What’s more, the data that we receive and export through automation, all the analytics, is unbelievable. It’s very useful – you can take a decision in five minutes thanks to it.

Speaking of changing technology, what do you think are the most relevant technology transformations taking place in your industry segment (e.g. dynamic packaging or online sales)? And how is your organisation facing them?

The first thing that springs to mind is artificial intelligence. This is something that everyone knows about and that a lot of companies right now are trying to incorporate, and I predict that AI will do big things in our business. For example, this kind of technology could define pricing according to the need, the place, the preferences, the period and the neighbourhood, although it may take five years or more to really see how to use it.

That aside, I’d say blockchain technology, which we’re already seeing in use in the financial industry and voting systems. I don’t know how big the impact will be on payment procedures in travel, but blockchains aren’t just about moving values – they’re also useful for handling and protecting data. And everyone knows that user profiles and security privacy have long been the talk of the town in the tourism industry.

Last but not least comes mobile technology. It’s already in the market, everybody has it, but I think it will grow enormously in the coming years. For me, mobile technology is the future in terms of the point of sale. Mobile apps and technology can give you the opportunity to sell or buy something on the spot. They can help you get the best price all over a destination and find the best things to do in the area.

In general (and this is a question we’re asking all of our interviewees), what do you see as the biggest challenge facing tourism and the travel industry today?

I’m very optimistic about the future of the tourism industry. Having said that, I believe the big challenge is how to distribute our products – which, if you ask me, are the best – around the world while maintaining their quality. I think that’s a concern for everyone linked with the tourism industry.

I saw an infographic the other day saying that Airbnb is now the biggest accommodation provider in the world, despite not owning a single property. The same goes for Booking and Expedia; they dominate the market, despite not owning so much as one hotel room.

Similarly, at its peak, Bitcoin has been one of the world’s biggest banks, even though there is no ‘Bitcoin bank’ anywhere in the world. Uber is one of the biggest providers of transportation, if not the biggest, without owning even one car.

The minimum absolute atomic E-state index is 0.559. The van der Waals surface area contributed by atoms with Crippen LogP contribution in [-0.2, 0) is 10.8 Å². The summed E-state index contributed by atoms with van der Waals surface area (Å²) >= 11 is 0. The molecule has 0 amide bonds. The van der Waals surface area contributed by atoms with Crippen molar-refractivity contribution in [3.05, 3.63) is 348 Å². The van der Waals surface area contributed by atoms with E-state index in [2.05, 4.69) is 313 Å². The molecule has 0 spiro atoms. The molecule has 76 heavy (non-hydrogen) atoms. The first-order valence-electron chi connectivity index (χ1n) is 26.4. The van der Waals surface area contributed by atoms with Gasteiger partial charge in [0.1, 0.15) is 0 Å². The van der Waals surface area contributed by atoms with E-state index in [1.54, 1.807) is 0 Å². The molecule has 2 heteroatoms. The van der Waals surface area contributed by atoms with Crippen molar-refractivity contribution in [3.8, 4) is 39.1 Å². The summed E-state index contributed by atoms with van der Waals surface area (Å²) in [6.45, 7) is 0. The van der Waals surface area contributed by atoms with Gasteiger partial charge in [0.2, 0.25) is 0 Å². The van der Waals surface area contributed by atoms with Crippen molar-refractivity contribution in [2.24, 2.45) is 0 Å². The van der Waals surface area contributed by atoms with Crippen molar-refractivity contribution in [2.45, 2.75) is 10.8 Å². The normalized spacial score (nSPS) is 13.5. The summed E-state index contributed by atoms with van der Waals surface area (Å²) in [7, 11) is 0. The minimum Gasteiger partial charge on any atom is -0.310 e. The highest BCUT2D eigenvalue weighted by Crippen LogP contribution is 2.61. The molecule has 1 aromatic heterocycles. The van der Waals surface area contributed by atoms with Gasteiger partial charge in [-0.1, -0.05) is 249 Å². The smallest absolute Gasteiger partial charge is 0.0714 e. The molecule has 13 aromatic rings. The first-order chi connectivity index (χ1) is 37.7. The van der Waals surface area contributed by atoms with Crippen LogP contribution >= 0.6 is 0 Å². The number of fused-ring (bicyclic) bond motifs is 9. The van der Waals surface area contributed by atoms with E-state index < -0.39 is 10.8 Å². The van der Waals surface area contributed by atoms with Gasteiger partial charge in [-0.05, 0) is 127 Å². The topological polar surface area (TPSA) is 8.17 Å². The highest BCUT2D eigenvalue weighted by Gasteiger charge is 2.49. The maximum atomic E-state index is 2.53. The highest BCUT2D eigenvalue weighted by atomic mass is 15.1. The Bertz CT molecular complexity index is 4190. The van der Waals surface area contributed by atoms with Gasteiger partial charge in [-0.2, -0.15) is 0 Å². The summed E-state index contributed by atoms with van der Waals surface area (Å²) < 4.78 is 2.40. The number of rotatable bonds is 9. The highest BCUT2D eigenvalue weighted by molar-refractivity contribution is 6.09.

We need to follow technology trends and adapt to the new world. If you don’t do that, you will lose the game; that’s the biggest challenge. Technology is moving very fast and what’s new becomes old very soon, so you have to invent new things and use them while they’re fresh.

You mentioned Ctrip earlier. They are obviously more focused on travel, but there are other Chinese tech giants like Alibaba and Tencent who have vast ecosystems that encompass all sorts of industries. For example, Alibaba have both a marketplace and a travel vertical. These kinds of players, which also include Google and Amazon, are not focused on specific industries; they’re trying to do everything. Could this mixed business model challenge more traditional tourism business models?

All these businesses have the structure to support this kind of services even if they don’t have the know-how from dealing with them in the past. Still, if these giants alter the game, we obviously have to follow them – though they may have to follow us in some cases.

However, the point is that if they want to enter the tourism industry, it means that they see a future for the industry. They see possibilities: the potential profits or potential market.

If Amazon, Google or Facebook really entered the travel industry, they would be competitors, of course, though I don’t know if they’d dominate the market. On the other hand, they would definitely teach us things and give us some weapons to be like them. I’m not sure if they want to make a big investment now, but they’re certainly keeping an eye on the market and they will one day make a move.